‘Home Office policy on detention is plagued by the same policy and operational failings as its immigration policy generally. A fear of the “pull factor” and a fear of a hostile public leads the Home Office to ignore a basic principle, namely that no one should be detained without charge or conviction except for the purposes of removal where removal is imminent.
‘Imminent’ is generally understood to mean within about 4 weeks. Despite this, decisions to detain people, and to continue their detention, continue to be based on flawed assessments, incomplete records and unlawful reasoning arising from a ‘culture of disbelief’.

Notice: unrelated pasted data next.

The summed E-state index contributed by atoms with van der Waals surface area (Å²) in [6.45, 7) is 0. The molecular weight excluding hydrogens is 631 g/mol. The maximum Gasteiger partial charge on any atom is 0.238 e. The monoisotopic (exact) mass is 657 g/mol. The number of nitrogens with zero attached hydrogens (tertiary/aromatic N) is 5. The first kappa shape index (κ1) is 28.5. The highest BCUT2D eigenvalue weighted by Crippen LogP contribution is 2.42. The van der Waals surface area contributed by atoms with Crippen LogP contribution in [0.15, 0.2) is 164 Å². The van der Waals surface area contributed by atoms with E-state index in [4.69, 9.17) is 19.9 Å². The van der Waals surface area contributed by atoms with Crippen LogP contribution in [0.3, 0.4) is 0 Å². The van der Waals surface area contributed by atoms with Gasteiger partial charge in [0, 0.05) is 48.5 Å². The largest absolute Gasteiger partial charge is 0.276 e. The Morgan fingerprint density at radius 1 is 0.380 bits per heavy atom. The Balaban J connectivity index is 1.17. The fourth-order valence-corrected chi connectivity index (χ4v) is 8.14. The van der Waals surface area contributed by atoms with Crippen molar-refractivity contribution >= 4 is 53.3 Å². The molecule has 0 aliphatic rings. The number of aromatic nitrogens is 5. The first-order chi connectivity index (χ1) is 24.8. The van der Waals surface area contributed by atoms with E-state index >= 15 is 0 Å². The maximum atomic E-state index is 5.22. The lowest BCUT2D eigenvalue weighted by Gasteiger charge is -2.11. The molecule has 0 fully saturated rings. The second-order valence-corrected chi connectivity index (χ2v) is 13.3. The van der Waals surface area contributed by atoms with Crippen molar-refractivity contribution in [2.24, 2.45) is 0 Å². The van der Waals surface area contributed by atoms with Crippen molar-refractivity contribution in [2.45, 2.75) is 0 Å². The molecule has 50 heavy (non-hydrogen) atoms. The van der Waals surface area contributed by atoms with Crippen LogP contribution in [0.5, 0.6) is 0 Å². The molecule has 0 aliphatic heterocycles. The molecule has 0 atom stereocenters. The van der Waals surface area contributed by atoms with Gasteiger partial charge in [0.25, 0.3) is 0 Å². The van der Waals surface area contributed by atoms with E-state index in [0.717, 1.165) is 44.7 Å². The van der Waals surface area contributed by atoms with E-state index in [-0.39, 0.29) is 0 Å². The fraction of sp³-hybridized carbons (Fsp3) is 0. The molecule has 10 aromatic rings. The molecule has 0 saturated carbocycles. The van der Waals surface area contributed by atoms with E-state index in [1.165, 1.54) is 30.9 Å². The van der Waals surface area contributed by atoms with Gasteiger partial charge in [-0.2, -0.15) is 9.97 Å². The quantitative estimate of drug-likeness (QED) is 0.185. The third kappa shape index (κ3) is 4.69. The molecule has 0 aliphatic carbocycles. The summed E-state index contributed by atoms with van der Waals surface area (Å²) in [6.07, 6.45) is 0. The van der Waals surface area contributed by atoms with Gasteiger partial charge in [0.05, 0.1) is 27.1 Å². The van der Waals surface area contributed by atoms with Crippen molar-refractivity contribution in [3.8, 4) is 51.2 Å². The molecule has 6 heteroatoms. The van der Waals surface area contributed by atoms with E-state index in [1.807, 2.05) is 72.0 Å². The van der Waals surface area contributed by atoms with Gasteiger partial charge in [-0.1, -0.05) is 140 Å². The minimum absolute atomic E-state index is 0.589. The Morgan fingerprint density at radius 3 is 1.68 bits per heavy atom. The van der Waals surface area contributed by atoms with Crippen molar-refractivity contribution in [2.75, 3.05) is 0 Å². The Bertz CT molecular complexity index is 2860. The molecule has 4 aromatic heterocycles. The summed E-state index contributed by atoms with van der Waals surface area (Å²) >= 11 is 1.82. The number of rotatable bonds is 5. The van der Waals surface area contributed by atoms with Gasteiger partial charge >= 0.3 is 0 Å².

‘All this is exacerbated by the outsourcing and privatising of much of the detention and removal process, which, by extracting profit from an already poorly-funded system, reduces the standards of service to detained people, and legally distances them from legal remedies theoretically available to them.
‘What the Home Office needs to do is to make the political argument that it is wrong to detain people, and that the current privatised system simply does not enable detention, as a policy, to be carried out to an acceptable standard, and thus should be curtailed to no more than 28 days if not completely abandoned.’
Sheona York focuses her research on issues arising from recent and current UK immigration policies such as the aim to reduce net migration, to discourage unlawful migrants through the ‘hostile environment’ and to deport foreign criminals.